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African Fintech startups to look out for in 2018

There are a number of impressive African fintech startups emerging from the continent, and 2018 could be a very important year for their growth and success.

From mobile money transfer apps to tech firms determined to help users save, these tech startups come from all over Africa.

While South Africa, Nigeria and Kenya remain at the forefront of startup activity in the fintech sector, as with many other areas, research shows that a number of other local fintech ecosystems are beginning to emerge. – Nigeria is an online savings platform that enables savers to put away funds without being able to withdraw easily, helping people reach their savings targets with the app through a combination of discipline and flexibility. Users can save as little as $1 a day and then restrict when they withdraw their savings to specific set dates they choose. Piggybankers can earn on average 6% per annum on automated savings or 10.95% per annum on the fixed deposit product, Safelock, and can withdraw funds for free once per quarter.


Cinetpay – Ivory Coast

The Ivorian edition of the most recent Seedstars startup competition was won by fintech firm Cinetpay. CinetPay is a mobile money payment hub that federates mobile money payment methods in Africa and allows online and offline merchants to accept mobile money and card payments. Cinetpay won the Côte d’Ivoire round of Seedstars World and will be representing the country at the Seedstars Summit in Switzerland to compete for up to USD 1 million in equity investment alongside other prizes.


BitPesa – Kenya

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BitPesa is a pan-African platform redefining how businesses make payments to and from sub-Saharan Africa. Focused on using cutting-edge blockchain technology to increase efficiency across markets, BitPesa opens corridors for business payments and trade between Africa and the rest of the world. Unsurprisingly, Kenyan-based BitPesa is the most recognisable of the African startups with its blockchain business payments now serving 6,000 customers across over 85 countries.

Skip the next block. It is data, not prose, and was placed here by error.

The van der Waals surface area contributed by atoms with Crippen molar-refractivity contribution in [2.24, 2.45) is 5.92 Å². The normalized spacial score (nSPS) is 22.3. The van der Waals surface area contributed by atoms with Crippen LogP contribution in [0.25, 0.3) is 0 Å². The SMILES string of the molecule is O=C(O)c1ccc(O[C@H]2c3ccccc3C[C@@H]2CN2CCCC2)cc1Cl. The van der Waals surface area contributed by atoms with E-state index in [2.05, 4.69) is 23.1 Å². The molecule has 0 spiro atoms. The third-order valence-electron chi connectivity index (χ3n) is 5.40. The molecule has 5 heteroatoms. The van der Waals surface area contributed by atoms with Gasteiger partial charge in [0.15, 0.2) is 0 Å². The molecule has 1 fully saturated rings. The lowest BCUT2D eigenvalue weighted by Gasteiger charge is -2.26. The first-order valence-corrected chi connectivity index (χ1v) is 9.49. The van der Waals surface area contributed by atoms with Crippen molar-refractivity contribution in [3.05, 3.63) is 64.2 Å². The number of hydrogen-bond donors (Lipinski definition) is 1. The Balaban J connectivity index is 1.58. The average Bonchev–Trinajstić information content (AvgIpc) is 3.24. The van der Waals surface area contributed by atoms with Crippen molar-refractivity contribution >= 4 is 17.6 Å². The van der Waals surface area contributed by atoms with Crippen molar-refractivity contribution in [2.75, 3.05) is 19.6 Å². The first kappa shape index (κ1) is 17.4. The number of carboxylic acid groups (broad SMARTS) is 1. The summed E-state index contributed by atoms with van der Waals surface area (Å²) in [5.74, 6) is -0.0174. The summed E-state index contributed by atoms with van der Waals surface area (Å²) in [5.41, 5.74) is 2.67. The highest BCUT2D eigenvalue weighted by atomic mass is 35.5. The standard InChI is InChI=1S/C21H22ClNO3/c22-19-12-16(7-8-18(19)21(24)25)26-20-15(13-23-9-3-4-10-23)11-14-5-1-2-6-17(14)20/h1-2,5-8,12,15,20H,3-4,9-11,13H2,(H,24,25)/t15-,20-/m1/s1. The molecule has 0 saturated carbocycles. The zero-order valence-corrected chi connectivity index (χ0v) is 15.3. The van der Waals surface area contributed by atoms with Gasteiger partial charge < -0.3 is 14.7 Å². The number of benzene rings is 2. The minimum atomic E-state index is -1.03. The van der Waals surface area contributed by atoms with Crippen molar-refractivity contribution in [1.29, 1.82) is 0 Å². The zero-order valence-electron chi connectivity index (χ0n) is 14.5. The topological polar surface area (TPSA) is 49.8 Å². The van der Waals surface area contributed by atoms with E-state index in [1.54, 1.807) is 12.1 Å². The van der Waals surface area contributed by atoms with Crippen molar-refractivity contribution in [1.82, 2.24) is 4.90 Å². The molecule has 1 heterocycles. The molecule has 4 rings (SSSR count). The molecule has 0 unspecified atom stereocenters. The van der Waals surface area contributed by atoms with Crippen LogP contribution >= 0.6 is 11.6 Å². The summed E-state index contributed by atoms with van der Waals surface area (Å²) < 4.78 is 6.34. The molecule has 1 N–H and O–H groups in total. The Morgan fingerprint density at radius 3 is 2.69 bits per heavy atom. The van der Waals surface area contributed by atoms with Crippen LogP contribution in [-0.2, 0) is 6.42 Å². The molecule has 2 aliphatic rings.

MaTontine – Senegal

Fintech startup MaTonine was the winner in last year’s Seedstars Dakar competition, thanks to their digital take on a traditional savings tool. MaTontine provides financial services through the digitization of traditional, centuries-old, peer-to-peer savings circles, known as Tontines, which remain a popular way to save money in Senegal. To date, MaTontine has launched a nationwide pilot with the World Bank’s Consultative Group to Assist the Poor (CGAP), aiming to roll out innovative solutions that accelerate the way innovation improves and expands financial services for low-income populations in Sub-Saharan Africa.

Numida – Uganda

Ugandan fintech startup Numida was declared winner of the Kampala leg of the Seedstars World competition in 2017. The startup has seen successful monthly growth since March of last year, and has disbursed hundreds of small business loans to clients, boasting a 99 percent repayment rate. Small businesses use the Numida mobile app to keep track of their financial records, and Numida uses the cash flow and behavioural data collected in the app to then issue appropriately sized unsecured loans.


Yoco – South Africa

Founded in 2013 and originally based in Cape Town, Yoco is aimed at delivering smart technology that is able to accept payments, and using this payments data to offer insights and automation to SMEs. Yoco launched its new point-of-sale app that runs on both smartphones and tablets and reaches up to 14,000 customers.
In June 2017 Yoco was named one of the “250 top private companies changing the face of financial services around the world” in the Fintech 250 report by researchers CB Insight.

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M-Pesa – Kenya

M-Pesa in Kenya was rolled out by Safaricom, which by customer numbers was the largest mobile service provider in East Africa’s largest economy. M-Pesa allows users to deposit, withdraw, transfer money and pay for goods and services easily with a mobile device. The service allows users to deposit money into an account stored on their cell phones, to send balances using PIN-secured SMS text messages to other users, including sellers of goods and services, and to redeem deposits for regular money. Users are charged a small fee for sending and withdrawing money using the service.


Oliver Smith


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